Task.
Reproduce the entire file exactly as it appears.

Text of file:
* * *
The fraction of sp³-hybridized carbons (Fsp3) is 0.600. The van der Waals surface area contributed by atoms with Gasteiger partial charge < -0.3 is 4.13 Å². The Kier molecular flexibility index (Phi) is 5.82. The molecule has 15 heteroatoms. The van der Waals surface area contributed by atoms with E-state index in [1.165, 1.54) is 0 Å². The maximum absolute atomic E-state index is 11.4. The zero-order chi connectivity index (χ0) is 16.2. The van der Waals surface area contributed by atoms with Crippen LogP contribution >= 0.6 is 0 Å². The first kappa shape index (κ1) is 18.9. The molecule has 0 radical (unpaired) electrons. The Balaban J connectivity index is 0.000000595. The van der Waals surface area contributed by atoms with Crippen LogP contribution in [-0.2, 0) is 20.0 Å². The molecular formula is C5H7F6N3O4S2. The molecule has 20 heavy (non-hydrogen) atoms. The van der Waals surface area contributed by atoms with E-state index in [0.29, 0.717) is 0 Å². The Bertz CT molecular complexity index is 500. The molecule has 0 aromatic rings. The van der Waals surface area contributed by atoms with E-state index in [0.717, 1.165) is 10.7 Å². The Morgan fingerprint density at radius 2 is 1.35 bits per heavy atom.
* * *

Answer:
The fraction of sp³-hybridized carbons (Fsp3) is 0.600. The van der Waals surface area contributed by atoms with Gasteiger partial charge < -0.3 is 4.13 Å². The Kier molecular flexibility index (Phi) is 5.82. The molecule has 15 heteroatoms. The van der Waals surface area contributed by atoms with E-state index in [1.165, 1.54) is 0 Å². The maximum absolute atomic E-state index is 11.4. The zero-order chi connectivity index (χ0) is 16.2. The van der Waals surface area contributed by atoms with Crippen LogP contribution >= 0.6 is 0 Å². The first kappa shape index (κ1) is 18.9. The molecule has 0 radical (unpaired) electrons. The Balaban J connectivity index is 0.000000595. The van der Waals surface area contributed by atoms with Crippen LogP contribution in [-0.2, 0) is 20.0 Å². The molecular formula is C5H7F6N3O4S2. The molecule has 20 heavy (non-hydrogen) atoms. The van der Waals surface area contributed by atoms with E-state index in [0.29, 0.717) is 0 Å². The Bertz CT molecular complexity index is 500. The molecule has 0 aromatic rings. The van der Waals surface area contributed by atoms with E-state index in [0.717, 1.165) is 10.7 Å². The Morgan fingerprint density at radius 2 is 1.35 bits per heavy atom.